The US economy’s forward momentum remained sluggish in August. Although recession risk was low last month, a series of disappointing indicator updates in recent weeks suggest that the macro trend continues to struggle.
The latest set of releases deals a setback to recent projections for modestly firmer economic activity for the near term. The August profile for the broad trend reveals that several key indicators have either slipped deeper into the red (industrial production) or posted declines for the first time in recent months (ISM Manufacturing Index and residential building permits).
The numbers overall continue to reflect a low probability that August marks the start of an NBER-defined recession. Nonetheless, the case has weakened for expecting that the economy is about to break free of the sluggish growth trend that’s prevailed in recent quarters. Today’s revised outlook marks a mild setback from last month’s update, which highlighted the possibility for a near-term firming in the trend.
Indeed, as the table below shows, there’s a bit more red ink in the latest monthly column of indicators, which trimmed the Economic Trend Index (ETI) slightly in the preliminary August reading vs. July. The Economic Momentum Index (EMI), however, ticked up last month. (See note at the end of this post for ETI/EMI design rules.) In any case, recession risk remains low and is expected to remain so for the near term. The analysis is based on a methodology outlined in Nowcasting The Business Cycle: A Practical Guide For Spotting Business Cycle Peaks. Here’s a summary of recent activity for the components of ETI and EMI:
Aggregating the current data in the table above into business cycle indexes shows that both benchmarks are still above their respective danger zones: 50% for ETI and 0% for EMI. When the indexes fall below their respective tipping points, we’ll have clear warning signs that recession risk is at a critical level, in which case a new downturn is likely.
Translating ETI’s historical values into recession-risk probabilities via a probit model also points to low business-cycle risk for the US through last month. Analyzing the data with this methodology shows that the numbers still imply that the odds are low that the National Bureau of Economic Research (NBER) — the official arbiter of US business cycle dates— will declare August as the start of a new recession.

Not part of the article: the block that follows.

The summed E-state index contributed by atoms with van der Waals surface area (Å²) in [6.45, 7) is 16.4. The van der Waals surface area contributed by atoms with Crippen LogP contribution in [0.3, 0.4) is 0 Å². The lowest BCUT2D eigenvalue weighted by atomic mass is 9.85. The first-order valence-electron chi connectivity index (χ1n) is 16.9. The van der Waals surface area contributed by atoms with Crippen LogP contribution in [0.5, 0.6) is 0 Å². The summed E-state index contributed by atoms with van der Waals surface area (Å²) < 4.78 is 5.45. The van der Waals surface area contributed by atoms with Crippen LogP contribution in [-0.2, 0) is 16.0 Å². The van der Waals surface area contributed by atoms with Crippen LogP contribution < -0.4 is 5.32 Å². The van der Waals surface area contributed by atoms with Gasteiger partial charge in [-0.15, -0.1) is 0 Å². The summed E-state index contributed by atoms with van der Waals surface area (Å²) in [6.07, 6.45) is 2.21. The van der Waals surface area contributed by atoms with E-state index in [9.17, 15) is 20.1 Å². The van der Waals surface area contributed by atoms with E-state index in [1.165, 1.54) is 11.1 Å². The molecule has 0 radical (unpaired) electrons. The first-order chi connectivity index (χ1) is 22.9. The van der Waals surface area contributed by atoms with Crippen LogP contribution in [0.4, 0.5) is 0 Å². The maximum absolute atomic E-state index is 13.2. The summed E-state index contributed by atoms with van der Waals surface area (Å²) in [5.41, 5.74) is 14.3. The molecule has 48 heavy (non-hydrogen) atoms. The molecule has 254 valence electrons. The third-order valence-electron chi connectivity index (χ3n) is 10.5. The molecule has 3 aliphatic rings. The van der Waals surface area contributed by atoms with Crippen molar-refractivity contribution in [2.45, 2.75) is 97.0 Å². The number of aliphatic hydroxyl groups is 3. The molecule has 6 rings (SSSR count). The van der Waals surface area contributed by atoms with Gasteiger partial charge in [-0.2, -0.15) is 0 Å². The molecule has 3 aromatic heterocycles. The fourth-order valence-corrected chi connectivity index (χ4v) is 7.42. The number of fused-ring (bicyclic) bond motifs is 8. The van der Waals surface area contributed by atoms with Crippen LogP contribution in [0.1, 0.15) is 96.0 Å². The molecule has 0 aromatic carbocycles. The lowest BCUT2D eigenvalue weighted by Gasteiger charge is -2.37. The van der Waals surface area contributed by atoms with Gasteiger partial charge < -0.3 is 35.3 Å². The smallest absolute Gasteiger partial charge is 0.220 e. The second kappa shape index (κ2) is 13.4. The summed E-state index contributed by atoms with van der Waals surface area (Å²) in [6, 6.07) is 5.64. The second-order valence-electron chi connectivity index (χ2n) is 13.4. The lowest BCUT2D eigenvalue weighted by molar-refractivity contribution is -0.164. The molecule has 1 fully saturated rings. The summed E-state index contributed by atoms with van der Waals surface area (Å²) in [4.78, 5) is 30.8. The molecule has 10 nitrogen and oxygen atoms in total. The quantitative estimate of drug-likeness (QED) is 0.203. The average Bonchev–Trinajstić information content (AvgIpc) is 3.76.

For perspective on looking ahead, consider how ETI may evolve as new data is published. One way to project future values for this index is with an econometric technique known as an autoregressive integrated moving average (ARIMA) model, based on calculations via the “forecast” package for R, a statistical software environment. The ARIMA model calculates the missing data points for each indicator and for each month–in this case through October 2016. (Note that June 2016 is currently the latest month with a complete set of published data.) Based on today’s projections, ETI is expected to remain above its danger zone for the near term by holding above the 50% mark. (Keep in mind that business cycle updates are available on a weekly basis in The US Business Cycle Risk Report.)
Forecasts are always suspect, of course, but recent projections of ETI for the near-term future have proven to be relatively reliable guesstimates vs. the full set of published numbers that followed. That’s not surprising, given the broadly diversified nature of ETI. Predicting individual components, by contrast, is prone to far more uncertainty. The current projections (the four black dots on the right in the chart above) suggest that the economy will continue to expand. Note, however, that the previous estimate for a relatively solid improvement for September’s ETI has subsequently been trimmed by a substantial degree since last month’s update and the October project is currently expected to be even softer.
The chart above also includes the range of vintage ETI projections published on these pages in previous months (blue bars), which you can compare with the actual data that followed, based on current numbers (red and black dots). The assumption here is that while any one forecast for a given indicator will likely miss the mark, the errors may cancel out to some degree by aggregating a broad set of predictions. That’s a reasonable view according to the historical record for the ETI forecasts.
For additional perspective on judging the track record of the forecasts, here are the previous updates for the last three months:
Note: ETI is a diffusion index (i.e., an index that tracks the proportion of components with positive values) for the 14 leading/coincident indicators listed in the table above. ETI values reflect the 3-month average of the transformation rules defined in the table. EMI measures the same set of indicators/transformation rules based on the 3-month average of the median monthly percentage change for the 14 indicators. For purposes of filling in the missing data points in recent history and projecting ETI and EMI values, the missing data points are estimated with an ARIMA model.